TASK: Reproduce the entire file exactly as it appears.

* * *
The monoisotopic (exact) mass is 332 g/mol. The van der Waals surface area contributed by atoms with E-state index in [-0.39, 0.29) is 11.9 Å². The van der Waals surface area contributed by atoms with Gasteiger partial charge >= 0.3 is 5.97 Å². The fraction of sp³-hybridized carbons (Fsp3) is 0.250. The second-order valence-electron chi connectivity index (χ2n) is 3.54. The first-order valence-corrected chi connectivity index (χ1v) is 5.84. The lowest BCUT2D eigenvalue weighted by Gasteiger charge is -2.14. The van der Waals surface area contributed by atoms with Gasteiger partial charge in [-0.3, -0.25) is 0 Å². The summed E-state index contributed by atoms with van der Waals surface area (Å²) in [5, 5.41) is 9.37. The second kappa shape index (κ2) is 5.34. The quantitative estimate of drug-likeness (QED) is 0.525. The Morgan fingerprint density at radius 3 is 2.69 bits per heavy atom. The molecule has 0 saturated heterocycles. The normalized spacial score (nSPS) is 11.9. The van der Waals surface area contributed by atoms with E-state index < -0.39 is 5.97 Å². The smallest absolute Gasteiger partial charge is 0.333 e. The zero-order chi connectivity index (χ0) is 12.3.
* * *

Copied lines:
The monoisotopic (exact) mass is 332 g/mol. The van der Waals surface area contributed by atoms with E-state index in [-0.39, 0.29) is 11.9 Å². The van der Waals surface area contributed by atoms with Gasteiger partial charge >= 0.3 is 5.97 Å². The fraction of sp³-hybridized carbons (Fsp3) is 0.250. The second-order valence-electron chi connectivity index (χ2n) is 3.54. The first-order valence-corrected chi connectivity index (χ1v) is 5.84. The lowest BCUT2D eigenvalue weighted by Gasteiger charge is -2.14. The van der Waals surface area contributed by atoms with Gasteiger partial charge in [-0.3, -0.25) is 0 Å². The summed E-state index contributed by atoms with van der Waals surface area (Å²) in [5, 5.41) is 9.37. The second kappa shape index (κ2) is 5.34. The quantitative estimate of drug-likeness (QED) is 0.525. The Morgan fingerprint density at radius 3 is 2.69 bits per heavy atom. The molecule has 0 saturated heterocycles. The normalized spacial score (nSPS) is 11.9. The van der Waals surface area contributed by atoms with E-state index < -0.39 is 5.97 Å². The smallest absolute Gasteiger partial charge is 0.333 e. The zero-order chi connectivity index (χ0) is 12.3.